Wednesday, December 12, 2007

Pay for things in hours, not dollars.

I touched on the fact that credit cards breed a disconnection with one's finances in an earlier post. While I did explain at length that it is typically a good idea to pay for things with other, just as conventional methods (cash, debit, check) there are a couple of other ways to go about limiting yourself if you find yourself subconsciously (or consciously..) vacant when it comes to your spending habits.

It's a trick a lot of expensive self help books like to mention, but I've yet to see it published online. Mind you, I'm sure it's floating around on the internet somewhere. The problem is finding it. So I thought I'd make it accessible to those who may happen upon this post.

Sometimes cost means a lot, sometimes it doesn't. I believe there is a cut off point, hardwired into each individual's brain where a cost simply stops registering an emotional reaction. I like to call it the "common sense over-reaction." Your brain simply goes kaput once numbers start registering high enough.

This can and will occur, even if the individual is shelling out single dollar bills for a new plasma screen TV.

Let me elaborate.

Assuming you have some financial freedom that allows you to spend some of your hard earned money how you like, you'll often find yourself making compromises to yourself or your other. Consider it a misdirection.

Let's construct a scenario. You're shopping for a new television at Best Buy. You walk the infamous line of dolled up entertainment centers blasting out Toy Story on HD Surround Sound. You need a new TV, and you can luckily afford a pretty good one.

You see a lot of costly set ups. One's for $650 with free delivery, one's $990 with bundled surround sound, one's $2,500, but it comes with a sweet little DVR and a $100 gift certificate.

So you examine all of your options and you pick the first one. It's a pretty nice television and hey! you get something free!

Sure, you probably made one of the more responsible picks. But did you really register how much $650 dollars really is? Sure, it was the cheapest. But it was also right next to sets that went all the way up to $2,500.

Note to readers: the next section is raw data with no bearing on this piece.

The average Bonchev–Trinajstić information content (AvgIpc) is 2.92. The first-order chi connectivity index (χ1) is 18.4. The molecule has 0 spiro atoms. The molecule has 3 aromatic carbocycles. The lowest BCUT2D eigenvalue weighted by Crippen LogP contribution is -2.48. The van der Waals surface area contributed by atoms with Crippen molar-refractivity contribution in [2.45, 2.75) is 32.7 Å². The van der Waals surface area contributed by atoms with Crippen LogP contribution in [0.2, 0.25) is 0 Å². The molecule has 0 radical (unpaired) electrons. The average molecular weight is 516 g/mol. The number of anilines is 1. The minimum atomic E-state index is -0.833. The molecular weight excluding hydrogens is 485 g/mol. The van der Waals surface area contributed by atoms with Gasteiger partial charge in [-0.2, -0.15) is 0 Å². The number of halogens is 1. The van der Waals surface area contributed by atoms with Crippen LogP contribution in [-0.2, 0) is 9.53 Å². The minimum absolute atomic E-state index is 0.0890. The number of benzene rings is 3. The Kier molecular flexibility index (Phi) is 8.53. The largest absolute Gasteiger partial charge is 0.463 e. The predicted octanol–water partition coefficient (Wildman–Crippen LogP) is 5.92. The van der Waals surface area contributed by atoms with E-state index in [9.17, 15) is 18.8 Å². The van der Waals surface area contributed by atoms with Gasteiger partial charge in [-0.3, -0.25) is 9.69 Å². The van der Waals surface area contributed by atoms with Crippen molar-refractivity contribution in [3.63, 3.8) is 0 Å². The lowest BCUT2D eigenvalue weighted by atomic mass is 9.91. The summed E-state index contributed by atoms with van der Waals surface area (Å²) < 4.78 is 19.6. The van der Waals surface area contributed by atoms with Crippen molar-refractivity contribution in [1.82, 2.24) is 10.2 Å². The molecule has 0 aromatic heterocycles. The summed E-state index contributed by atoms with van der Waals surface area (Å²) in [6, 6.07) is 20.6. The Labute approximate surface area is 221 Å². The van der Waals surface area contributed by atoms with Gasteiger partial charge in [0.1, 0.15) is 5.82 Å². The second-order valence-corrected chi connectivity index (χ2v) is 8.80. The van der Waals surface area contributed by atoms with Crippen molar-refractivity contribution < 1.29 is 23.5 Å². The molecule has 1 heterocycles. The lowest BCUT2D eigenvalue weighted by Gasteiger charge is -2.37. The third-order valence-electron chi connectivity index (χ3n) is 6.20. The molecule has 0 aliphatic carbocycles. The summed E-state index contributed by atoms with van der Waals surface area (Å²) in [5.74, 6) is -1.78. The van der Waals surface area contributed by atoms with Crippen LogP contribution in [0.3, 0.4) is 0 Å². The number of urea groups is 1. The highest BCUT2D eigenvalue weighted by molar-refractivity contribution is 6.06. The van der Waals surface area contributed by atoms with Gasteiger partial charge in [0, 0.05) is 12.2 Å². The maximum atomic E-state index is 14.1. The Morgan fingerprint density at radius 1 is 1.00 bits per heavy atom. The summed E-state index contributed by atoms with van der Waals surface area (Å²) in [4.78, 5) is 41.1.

To steel your heart and desires a little, consider your income and apply it to any large purchase. Instead of $650, calculate how many hours you're going to need to work in order to pay for that television.

For the sake of having a round number, let's say you make $10 an hour. That means you're going to have to work 65 hours in order to pay for that television in full. That's about two work weeks. Before income taxes. Before sale taxes. Before interest (if you pay on credit, shame on you).

Consider what you do for a living. Whether you're a handyman or a tech support representative, do you really want to bust your ass for two weeks for a single really cool television? Is it really worth it?

It's certainly your money. You may do whatever you like with it, but all of a sudden $650 looks like a lot more now, doesn't it?

The same logic applies if you make double that. Consider you make $20 an hour. Maybe you want a fishing boat. Well, before all of the other associated costs, would you be surprised to know that a $6,000 dollar fishing boat with trailer costs you over two months of pay? Is it worth it? Maybe. Maybe not.

It's a fun little trick to apply to other things you may buy, too. How many hours of toiling away at the office in order to go out to dinner to spend $50? How many weeks spent selling vacuum cleaners to get that beautiful new snowblower?

And hey, if it helps you at least once, it's worth the consideration and a little bit of simple math.


SavingDiva said...

After taxes, retirement contributions, healthcare costs, etc....I make about $13.30/hour. I would have to work about 49 hours to pay for a $650 TV...not worth it!


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